Friction between players and coach Jacques Brunel could threaten to derail Italy's hopes of making the quarter finals at the World Cup

By Paul Eddison

Of all the injuries suffered in the build-up to this World Cup, it’s hard to find one more catastrophic to his team’s chances than that of Sergio Parisse.

The heartbeat of the Italian side will miss the opening encounter with France, at least, and a heavy defeat could all but end Italy’s quarter-final hopes before the competition gets into full swing.

To call it a headache for head coach Jacques Brunel would be an understatement, but it’s hardly the only distraction facing the Azzurri boss.

With the Italian domestic game in disarray, Brunel has seen the national team’s form dip alarmingly, and now he’s come under fire from veteran centre Mirco Bergamasco.

The younger of the instantly-recognisable brothers missed out on selection for Italy‘s World Cup squad, and has since revealed that Brunel has struggled when it comes to communication with the squad.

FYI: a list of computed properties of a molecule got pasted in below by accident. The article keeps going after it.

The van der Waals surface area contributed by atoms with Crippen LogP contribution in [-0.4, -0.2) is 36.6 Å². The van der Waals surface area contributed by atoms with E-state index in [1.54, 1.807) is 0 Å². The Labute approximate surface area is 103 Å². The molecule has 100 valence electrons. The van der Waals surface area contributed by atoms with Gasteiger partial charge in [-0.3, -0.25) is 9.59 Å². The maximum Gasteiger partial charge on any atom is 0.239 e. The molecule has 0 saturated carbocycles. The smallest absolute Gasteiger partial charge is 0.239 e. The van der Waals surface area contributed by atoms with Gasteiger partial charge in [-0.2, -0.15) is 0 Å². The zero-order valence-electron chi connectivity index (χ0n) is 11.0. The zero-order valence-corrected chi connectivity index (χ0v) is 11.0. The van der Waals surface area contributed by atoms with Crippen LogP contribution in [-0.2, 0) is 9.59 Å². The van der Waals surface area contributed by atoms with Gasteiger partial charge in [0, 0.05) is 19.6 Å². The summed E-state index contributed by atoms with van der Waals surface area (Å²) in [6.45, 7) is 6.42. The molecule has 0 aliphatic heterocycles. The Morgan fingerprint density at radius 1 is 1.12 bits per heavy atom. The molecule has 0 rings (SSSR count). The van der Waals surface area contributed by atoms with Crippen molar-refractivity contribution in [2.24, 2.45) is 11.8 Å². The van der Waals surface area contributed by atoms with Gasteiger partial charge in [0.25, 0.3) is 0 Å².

The Frenchman speaks Italian, but according to Mirco, whose older brother Mauro is appearing in his fifth World Cup, Brunel restricts himself to communicating with just four or five senior players.

The absent Parisse is of course one of those, but the worry is that with the split between senior players and the rest of the squad, Italy are not making the most of their potential.

And Bergamasco admits it’s unlikely the Azzurri will make it to the last eight for the first time in their history.

“To be honest, I’m not very optimistic,” Bergamasco said this week on French radio.

“The squad is lacking serenity and belief. And I want to be clear: I’m not saying this because I’ve been left out of the squad.

“The coach doesn’t have relations with the players, he doesn’t speak and he doesn’t communicate with them,” he added.

“He has failed to create a group, both on and off the pitch. He usually only refers to four or five players and forgets the rest. And that’s not enough when there are 31 (players).

“When one of these four or five players is missing, the squad loses belief and collapses.”

Of course discord between players and coach doesn’t necessarily spell disaster, four years ago Marc Lièvremont famously invited his players out for a beer after their loss to Tonga and was stood up by the whole squad.

They went onto reach the final and came within a whisker of winning the title, but it’s impossible to see Italy doing the same, especially if their talisman Parisse doesn’t come back soon.